Charlie Hallinan may not be a name that is familiar to many people, but almost everybody has heard of the business model he helped perfect. Hallinan is the man behind the rapid national expansion of the payday loan market. While Hallinan is not the only payday loan master out there, he was one of the first, and likely ran the largest operation in the nation for many years.
Now 75 years old, Hallinan is facing racketeering charges that stem from his many years trying to stay one step ahead of state and national lending laws. One of his partners has already pleaded guilty and faces a lengthy prison term once he is sentenced.
According to Bloomberg, Hallinan started his lending business after selling a landfill company for nearly $120 million. He quickly put his knowledge of investment banking and degree from the University of Pennsylvania’s Wharton School to use, as he investigated the payday loan business that in some states, like Alabama, have more payday loan stores than McDonalds. Throughout the 1990s, he improved upon the model and sought to get around restrictions in states that did not allow the predatory lending practice by offering the loans over the telephone.
Hallinan created an arrangement with County Bank. The bank would do the actual lending on paper while he ran the business. People would fax him their pay stubs, cash would be deposited into their accounts, and when a paycheck was deposited the loaned amount plus a hefty fee would be withdrawn. The fees were often $20 and up per hundred dollars loaned.
With the advent of the Internet, the payday loan business expanded exponentially. Bloomberg estimates that upwards of $16 billion a year is being earned by the lenders, many of whom don’t pay taxes or abide by state laws since they are based offshore or tied in with Native American tribes.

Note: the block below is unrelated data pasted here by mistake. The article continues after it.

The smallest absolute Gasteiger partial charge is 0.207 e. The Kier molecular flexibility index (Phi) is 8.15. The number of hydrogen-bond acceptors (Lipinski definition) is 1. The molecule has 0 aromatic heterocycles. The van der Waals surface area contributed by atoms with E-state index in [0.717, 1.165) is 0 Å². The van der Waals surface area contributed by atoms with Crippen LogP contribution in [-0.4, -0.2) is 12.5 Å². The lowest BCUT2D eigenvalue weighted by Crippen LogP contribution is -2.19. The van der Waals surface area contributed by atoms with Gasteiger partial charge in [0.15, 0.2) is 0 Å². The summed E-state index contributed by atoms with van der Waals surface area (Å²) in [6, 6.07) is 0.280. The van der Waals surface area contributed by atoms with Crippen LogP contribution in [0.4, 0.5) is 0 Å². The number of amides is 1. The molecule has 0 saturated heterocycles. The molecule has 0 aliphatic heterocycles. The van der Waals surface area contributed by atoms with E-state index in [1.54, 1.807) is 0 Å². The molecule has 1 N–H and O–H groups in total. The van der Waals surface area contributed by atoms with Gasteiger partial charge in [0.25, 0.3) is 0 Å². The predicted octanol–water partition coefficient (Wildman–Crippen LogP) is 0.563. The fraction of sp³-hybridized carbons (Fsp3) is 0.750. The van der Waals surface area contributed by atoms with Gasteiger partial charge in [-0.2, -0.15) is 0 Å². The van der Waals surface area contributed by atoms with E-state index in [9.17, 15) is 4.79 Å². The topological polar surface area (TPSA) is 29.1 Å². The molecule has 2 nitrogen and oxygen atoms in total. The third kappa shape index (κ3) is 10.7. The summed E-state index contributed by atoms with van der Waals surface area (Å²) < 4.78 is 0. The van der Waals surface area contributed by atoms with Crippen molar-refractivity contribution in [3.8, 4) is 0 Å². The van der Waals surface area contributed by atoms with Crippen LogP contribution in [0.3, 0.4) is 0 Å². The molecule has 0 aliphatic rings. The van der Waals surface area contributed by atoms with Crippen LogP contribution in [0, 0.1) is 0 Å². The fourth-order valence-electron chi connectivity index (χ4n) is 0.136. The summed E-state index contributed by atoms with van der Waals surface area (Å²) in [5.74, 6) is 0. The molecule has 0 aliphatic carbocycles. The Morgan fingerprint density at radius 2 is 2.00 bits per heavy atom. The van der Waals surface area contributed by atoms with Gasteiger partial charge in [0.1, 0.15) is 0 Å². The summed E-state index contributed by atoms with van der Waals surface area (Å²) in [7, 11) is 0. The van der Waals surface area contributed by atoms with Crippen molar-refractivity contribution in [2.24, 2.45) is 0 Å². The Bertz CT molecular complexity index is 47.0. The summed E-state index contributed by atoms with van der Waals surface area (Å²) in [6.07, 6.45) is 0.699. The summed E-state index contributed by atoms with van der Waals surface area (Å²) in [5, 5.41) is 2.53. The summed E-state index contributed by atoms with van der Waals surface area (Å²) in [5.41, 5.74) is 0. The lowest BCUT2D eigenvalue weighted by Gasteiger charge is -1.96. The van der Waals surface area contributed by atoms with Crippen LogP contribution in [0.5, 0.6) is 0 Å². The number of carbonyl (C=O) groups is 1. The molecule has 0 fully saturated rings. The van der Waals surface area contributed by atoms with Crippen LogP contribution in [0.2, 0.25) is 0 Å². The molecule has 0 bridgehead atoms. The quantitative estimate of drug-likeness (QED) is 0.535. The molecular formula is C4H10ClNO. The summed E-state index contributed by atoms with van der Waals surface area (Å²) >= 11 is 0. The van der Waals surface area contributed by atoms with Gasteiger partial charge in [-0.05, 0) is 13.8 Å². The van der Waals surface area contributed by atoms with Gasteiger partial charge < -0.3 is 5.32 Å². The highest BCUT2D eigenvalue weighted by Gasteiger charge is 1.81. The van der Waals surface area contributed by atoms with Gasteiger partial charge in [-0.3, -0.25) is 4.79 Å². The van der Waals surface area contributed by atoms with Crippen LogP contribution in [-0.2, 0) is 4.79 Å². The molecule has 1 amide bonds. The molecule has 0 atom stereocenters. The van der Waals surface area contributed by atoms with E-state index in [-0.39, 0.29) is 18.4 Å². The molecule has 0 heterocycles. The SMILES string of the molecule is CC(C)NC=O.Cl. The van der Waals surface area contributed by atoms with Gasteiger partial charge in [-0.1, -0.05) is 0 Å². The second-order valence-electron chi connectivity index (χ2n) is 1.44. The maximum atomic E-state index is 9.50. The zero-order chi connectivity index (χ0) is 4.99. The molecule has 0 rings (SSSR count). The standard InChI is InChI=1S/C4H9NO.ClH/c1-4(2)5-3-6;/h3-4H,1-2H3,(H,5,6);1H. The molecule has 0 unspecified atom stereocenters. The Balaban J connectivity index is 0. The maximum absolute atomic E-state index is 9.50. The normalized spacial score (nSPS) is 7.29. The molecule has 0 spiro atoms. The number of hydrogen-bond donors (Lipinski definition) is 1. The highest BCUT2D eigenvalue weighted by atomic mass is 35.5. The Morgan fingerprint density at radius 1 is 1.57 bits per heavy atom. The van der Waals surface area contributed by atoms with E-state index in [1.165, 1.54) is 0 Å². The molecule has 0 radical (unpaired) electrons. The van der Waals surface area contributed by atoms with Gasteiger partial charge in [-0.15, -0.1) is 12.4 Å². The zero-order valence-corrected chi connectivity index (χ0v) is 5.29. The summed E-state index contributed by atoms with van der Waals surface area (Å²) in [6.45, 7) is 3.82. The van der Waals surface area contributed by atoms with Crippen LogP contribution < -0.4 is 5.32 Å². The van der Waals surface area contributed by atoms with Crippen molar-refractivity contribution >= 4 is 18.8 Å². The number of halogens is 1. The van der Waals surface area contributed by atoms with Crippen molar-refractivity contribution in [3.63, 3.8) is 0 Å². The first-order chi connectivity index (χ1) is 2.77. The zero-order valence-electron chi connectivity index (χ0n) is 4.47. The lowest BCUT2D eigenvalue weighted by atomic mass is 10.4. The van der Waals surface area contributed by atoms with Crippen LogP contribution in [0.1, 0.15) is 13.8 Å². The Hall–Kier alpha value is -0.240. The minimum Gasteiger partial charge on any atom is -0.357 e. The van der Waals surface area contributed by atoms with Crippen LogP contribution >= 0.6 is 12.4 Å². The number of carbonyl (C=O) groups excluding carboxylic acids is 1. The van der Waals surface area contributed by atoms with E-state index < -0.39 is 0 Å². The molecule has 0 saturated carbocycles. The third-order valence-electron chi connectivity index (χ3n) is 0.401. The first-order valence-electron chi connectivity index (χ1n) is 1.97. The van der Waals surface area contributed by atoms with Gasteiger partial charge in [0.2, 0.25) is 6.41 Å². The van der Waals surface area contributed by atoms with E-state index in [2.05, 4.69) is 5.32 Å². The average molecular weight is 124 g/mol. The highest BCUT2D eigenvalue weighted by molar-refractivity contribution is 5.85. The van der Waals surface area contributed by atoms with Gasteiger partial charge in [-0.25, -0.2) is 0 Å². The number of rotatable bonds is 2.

Finance expert Ryan Mack says that the payday loan business is especially bad for African Americans, noting that the African American community is three times as likely to use non-traditional lenders such as payday loans. For many poor, working class, black families, these are the only type of loans for which they qualify. The problem is that the exorbitant interest makes it impossible to get ahead and the loans continue to perpetuate the poverty cycle.
This is part of the reason that President Obama has called for more restrictions on the payday loan business. It is also the reason that prosecutors are going after those who run the loan businesses with racketeering charges normally reserved for Mafia bosses and loan sharks.
Despite the charges against him, Hallinan denies being involved in payday lending anymore. He says that he is currently providing loans to small businesses, which is an unregulated market. Not surprisingly, the loan interest for these loans is nearly the same as the payday loans he once offered.